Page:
NEW YORK - The NFL fined the Washington Redskins and Buffalo Bills $20,000 each Friday for violating league procedures on reporting injuries.
The injuries involved Redskins rookie quarterback Robert Griffin III and Bills defensive end Mario Williams.
Washington was fined for not properly updating media on Griffin's status during the Oct. 7 game against Atlanta after he left with a head injury that turned out to be a mild concussion. Coach Mike Shanahan had described Griffin as being "shaken up."
"In reviewing the matter, the appropriate medical care for Griffin was never in question," the NFL said in a statement Friday. "The Redskins' medical staff acted appropriately and with great care for Griffin's well-being.
Griffin was hit legally at the end of a run when he didn't slide, and the Redskins said his return was questionable. There was no further update on his injury or playing status during the game, but afterward the Redskins confirmed that Griffin sustained a concussion. The team's medical staff said it informed Shanahan during the game that Griffin was being taken to the locker room to be evaluated.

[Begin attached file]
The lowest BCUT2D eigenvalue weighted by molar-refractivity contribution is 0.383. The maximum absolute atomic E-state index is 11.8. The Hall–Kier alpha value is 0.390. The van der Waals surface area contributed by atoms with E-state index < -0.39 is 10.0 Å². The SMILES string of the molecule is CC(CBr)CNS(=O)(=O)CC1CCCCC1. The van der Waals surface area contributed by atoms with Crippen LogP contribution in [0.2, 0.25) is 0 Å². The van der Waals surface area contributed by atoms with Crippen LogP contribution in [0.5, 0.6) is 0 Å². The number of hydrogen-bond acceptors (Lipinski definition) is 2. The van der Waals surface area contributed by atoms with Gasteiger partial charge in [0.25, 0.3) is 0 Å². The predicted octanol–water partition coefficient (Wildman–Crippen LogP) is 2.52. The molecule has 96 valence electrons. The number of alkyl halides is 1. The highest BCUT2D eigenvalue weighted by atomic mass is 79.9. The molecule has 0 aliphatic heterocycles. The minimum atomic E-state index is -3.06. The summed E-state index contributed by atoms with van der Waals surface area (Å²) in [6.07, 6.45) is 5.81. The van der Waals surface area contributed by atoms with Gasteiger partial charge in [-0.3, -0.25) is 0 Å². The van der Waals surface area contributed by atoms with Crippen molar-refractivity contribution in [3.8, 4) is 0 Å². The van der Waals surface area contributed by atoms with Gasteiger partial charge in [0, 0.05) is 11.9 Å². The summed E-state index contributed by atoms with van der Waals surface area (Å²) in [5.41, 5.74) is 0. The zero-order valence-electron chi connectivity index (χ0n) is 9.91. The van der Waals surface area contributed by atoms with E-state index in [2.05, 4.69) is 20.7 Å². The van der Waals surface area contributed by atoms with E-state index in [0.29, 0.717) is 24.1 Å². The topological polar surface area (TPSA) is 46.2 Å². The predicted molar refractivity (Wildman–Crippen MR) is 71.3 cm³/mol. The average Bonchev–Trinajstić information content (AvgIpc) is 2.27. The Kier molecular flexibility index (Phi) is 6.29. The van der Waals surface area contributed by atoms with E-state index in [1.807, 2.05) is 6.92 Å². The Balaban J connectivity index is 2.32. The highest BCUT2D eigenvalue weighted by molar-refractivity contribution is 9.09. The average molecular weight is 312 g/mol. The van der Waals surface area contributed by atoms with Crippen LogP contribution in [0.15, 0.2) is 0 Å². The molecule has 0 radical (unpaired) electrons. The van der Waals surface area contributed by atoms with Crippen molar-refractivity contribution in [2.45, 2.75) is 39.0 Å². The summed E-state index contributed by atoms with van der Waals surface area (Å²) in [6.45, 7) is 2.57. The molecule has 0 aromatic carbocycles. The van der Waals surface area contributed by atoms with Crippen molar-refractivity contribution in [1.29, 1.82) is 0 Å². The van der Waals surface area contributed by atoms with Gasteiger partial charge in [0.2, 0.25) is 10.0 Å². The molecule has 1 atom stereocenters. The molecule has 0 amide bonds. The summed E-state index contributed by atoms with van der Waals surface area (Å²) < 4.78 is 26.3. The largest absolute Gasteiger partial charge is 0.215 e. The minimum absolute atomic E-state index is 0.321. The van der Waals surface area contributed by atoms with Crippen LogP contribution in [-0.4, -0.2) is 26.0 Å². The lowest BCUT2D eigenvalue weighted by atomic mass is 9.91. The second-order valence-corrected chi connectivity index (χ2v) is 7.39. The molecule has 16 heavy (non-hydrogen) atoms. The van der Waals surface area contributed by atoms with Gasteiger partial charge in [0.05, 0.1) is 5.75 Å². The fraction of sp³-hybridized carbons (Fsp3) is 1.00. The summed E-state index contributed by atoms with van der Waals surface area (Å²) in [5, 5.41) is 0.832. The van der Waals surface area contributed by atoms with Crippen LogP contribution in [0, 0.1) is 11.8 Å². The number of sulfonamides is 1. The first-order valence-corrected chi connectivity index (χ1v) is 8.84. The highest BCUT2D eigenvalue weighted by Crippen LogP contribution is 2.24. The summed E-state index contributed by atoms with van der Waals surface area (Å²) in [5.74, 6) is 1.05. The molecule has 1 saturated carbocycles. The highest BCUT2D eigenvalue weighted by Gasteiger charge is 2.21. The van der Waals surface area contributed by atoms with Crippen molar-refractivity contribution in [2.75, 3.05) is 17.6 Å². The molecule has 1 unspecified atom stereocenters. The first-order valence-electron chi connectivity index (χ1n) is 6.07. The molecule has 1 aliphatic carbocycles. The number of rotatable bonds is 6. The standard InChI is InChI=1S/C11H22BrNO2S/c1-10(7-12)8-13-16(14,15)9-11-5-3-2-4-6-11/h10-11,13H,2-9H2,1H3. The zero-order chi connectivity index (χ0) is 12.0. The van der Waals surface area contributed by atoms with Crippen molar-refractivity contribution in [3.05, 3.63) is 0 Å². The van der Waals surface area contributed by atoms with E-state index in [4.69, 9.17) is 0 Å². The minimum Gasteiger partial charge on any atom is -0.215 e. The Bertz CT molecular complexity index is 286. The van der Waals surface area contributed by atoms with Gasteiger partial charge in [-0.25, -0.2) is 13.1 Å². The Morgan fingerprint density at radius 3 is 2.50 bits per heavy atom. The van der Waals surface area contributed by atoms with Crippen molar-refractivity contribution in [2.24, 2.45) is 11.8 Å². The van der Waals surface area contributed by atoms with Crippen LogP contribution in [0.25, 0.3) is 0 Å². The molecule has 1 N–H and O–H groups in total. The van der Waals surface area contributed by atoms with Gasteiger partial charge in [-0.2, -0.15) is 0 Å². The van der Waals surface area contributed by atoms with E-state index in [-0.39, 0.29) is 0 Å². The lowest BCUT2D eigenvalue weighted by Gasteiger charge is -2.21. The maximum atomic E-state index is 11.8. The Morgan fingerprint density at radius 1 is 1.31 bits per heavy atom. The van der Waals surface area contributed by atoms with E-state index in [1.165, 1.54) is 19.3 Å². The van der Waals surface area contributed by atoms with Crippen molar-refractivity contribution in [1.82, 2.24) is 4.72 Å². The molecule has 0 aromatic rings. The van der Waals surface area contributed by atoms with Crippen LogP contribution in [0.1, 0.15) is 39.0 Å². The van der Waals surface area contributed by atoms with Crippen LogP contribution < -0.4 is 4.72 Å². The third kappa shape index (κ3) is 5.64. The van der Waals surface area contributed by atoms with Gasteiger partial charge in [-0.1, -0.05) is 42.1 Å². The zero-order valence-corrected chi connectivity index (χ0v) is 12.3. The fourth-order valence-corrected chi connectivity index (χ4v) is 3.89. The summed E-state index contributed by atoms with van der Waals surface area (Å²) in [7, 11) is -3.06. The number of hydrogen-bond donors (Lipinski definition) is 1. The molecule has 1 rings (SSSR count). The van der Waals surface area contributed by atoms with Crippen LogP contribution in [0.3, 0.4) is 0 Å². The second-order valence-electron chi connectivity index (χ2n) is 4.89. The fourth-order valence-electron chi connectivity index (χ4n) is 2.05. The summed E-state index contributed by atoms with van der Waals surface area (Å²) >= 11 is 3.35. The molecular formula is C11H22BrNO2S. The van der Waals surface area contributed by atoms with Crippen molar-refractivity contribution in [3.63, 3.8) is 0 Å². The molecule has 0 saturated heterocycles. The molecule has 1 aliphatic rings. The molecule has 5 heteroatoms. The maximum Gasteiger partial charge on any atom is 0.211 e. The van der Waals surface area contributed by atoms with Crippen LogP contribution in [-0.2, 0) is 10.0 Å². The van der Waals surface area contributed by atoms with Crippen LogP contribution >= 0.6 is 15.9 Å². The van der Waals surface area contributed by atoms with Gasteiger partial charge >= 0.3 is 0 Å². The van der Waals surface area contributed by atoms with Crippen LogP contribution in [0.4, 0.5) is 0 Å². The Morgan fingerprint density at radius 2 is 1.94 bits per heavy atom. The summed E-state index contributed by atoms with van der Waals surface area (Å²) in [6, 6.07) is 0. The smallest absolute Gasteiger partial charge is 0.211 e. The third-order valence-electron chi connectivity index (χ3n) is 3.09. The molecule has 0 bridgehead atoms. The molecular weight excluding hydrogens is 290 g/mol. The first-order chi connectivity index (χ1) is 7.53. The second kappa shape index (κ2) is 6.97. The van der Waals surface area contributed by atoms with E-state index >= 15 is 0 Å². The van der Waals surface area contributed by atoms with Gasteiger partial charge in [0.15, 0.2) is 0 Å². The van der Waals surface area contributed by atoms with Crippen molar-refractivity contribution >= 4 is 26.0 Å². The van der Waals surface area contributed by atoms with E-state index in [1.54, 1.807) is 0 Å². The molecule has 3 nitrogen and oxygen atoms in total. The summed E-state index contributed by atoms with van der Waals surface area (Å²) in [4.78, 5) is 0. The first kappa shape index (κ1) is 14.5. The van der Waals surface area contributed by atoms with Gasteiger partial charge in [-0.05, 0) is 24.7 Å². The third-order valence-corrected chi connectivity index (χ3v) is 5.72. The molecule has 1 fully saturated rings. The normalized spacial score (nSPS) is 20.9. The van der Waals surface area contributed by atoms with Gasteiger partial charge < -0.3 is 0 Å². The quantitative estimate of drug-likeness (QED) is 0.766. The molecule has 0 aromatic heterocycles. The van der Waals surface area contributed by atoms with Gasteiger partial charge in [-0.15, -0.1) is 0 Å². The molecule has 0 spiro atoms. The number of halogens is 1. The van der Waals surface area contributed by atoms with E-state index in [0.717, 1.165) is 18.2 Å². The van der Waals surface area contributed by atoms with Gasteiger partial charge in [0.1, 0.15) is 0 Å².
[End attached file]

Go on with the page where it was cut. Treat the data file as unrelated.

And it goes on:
Shanahan has said he inadvertently characterized after the game what the trainers had told him during the game with his "shaken up" comment, and that he was not informed Griffin had a concussion until after the game.
Washington athletic trainer Larry Hess said the team medical staff confirmed a diagnosis of concussion with "two to three minutes" left in the game. At that point the team should have updated Griffin's status for the media, changing it from questionable to out with a concussion.
"Clubs are required to provide accurate and timely injury information during games," the NFL statement said.
The Bills failed to list Williams on the injury report while he was being treated for a sprained left wrist. Williams said Oct. 3 that the wrist had been bothering him and limiting his effectiveness. The league said he should have been on the injury report during that time; he has been on it the last two weeks.
(Copyright 2012 The Associated Press. All rights reserved. This material may not be published, broadcast, rewritten or redistributed.)